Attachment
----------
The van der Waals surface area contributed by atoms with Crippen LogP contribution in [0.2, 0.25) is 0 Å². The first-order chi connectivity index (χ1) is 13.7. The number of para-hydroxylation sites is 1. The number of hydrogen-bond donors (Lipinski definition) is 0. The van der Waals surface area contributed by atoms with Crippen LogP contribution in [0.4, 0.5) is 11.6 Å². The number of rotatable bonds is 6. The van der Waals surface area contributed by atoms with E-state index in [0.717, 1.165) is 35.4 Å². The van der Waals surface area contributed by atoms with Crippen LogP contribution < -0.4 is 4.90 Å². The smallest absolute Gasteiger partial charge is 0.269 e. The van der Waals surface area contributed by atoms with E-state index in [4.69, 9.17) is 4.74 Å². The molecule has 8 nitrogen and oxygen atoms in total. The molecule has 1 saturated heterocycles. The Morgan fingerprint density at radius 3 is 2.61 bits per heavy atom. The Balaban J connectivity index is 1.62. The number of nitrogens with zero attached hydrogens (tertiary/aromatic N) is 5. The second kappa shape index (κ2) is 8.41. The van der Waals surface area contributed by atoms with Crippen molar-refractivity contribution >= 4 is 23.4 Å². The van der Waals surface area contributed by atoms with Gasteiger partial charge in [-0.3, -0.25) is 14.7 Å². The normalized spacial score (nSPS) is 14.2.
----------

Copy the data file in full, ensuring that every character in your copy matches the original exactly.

The van der Waals surface area contributed by atoms with Crippen LogP contribution in [0.2, 0.25) is 0 Å². The first-order chi connectivity index (χ1) is 13.7. The number of para-hydroxylation sites is 1. The number of hydrogen-bond donors (Lipinski definition) is 0. The van der Waals surface area contributed by atoms with Crippen LogP contribution in [0.4, 0.5) is 11.6 Å². The number of rotatable bonds is 6. The van der Waals surface area contributed by atoms with E-state index in [0.717, 1.165) is 35.4 Å². The van der Waals surface area contributed by atoms with Crippen LogP contribution < -0.4 is 4.90 Å². The smallest absolute Gasteiger partial charge is 0.269 e. The van der Waals surface area contributed by atoms with E-state index in [4.69, 9.17) is 4.74 Å². The molecule has 8 nitrogen and oxygen atoms in total. The molecule has 1 saturated heterocycles. The Morgan fingerprint density at radius 3 is 2.61 bits per heavy atom. The Balaban J connectivity index is 1.62. The number of nitrogens with zero attached hydrogens (tertiary/aromatic N) is 5. The second kappa shape index (κ2) is 8.41. The van der Waals surface area contributed by atoms with Crippen molar-refractivity contribution >= 4 is 23.4 Å². The van der Waals surface area contributed by atoms with Gasteiger partial charge in [-0.3, -0.25) is 14.7 Å². The normalized spacial score (nSPS) is 14.2.